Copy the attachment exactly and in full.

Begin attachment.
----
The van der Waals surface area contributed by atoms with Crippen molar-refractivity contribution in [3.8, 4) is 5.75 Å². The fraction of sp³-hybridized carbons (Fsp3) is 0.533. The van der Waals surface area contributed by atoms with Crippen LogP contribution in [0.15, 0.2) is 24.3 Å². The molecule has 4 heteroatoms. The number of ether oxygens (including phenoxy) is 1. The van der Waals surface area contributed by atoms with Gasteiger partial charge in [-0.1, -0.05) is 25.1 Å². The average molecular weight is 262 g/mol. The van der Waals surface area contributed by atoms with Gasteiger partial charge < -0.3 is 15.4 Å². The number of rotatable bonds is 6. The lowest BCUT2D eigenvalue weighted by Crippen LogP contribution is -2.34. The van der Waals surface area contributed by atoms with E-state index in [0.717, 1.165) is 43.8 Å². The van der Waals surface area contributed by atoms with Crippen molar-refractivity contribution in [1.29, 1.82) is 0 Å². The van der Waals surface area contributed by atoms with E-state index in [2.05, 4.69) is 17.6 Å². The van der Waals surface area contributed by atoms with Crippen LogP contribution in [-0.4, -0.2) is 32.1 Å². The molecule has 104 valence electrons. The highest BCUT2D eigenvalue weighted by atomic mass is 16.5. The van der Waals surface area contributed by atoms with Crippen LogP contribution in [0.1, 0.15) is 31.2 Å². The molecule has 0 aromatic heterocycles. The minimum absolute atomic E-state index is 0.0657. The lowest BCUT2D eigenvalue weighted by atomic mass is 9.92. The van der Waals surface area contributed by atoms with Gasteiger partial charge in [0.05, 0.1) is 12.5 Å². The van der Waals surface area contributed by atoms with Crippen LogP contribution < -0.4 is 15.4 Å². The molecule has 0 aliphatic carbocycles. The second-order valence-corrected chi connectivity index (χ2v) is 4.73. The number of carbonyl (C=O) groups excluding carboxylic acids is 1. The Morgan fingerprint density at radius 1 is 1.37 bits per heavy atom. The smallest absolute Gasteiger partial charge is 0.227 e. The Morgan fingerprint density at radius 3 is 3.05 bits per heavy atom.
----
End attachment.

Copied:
The van der Waals surface area contributed by atoms with Crippen molar-refractivity contribution in [3.8, 4) is 5.75 Å². The fraction of sp³-hybridized carbons (Fsp3) is 0.533. The van der Waals surface area contributed by atoms with Crippen LogP contribution in [0.15, 0.2) is 24.3 Å². The molecule has 4 heteroatoms. The number of ether oxygens (including phenoxy) is 1. The van der Waals surface area contributed by atoms with Gasteiger partial charge in [-0.1, -0.05) is 25.1 Å². The average molecular weight is 262 g/mol. The van der Waals surface area contributed by atoms with Gasteiger partial charge < -0.3 is 15.4 Å². The number of rotatable bonds is 6. The lowest BCUT2D eigenvalue weighted by Crippen LogP contribution is -2.34. The van der Waals surface area contributed by atoms with E-state index in [0.717, 1.165) is 43.8 Å². The van der Waals surface area contributed by atoms with Crippen molar-refractivity contribution in [1.29, 1.82) is 0 Å². The van der Waals surface area contributed by atoms with E-state index in [2.05, 4.69) is 17.6 Å². The van der Waals surface area contributed by atoms with Crippen LogP contribution in [-0.4, -0.2) is 32.1 Å². The molecule has 104 valence electrons. The highest BCUT2D eigenvalue weighted by atomic mass is 16.5. The van der Waals surface area contributed by atoms with Crippen LogP contribution in [0.1, 0.15) is 31.2 Å². The molecule has 0 aromatic heterocycles. The minimum absolute atomic E-state index is 0.0657. The lowest BCUT2D eigenvalue weighted by atomic mass is 9.92. The van der Waals surface area contributed by atoms with Gasteiger partial charge in [0.05, 0.1) is 12.5 Å². The van der Waals surface area contributed by atoms with Crippen LogP contribution < -0.4 is 15.4 Å². The molecule has 0 aliphatic carbocycles. The second-order valence-corrected chi connectivity index (χ2v) is 4.73. The number of carbonyl (C=O) groups excluding carboxylic acids is 1. The Morgan fingerprint density at radius 1 is 1.37 bits per heavy atom. The smallest absolute Gasteiger partial charge is 0.227 e. The Morgan fingerprint density at radius 3 is 3.05 bits per heavy atom.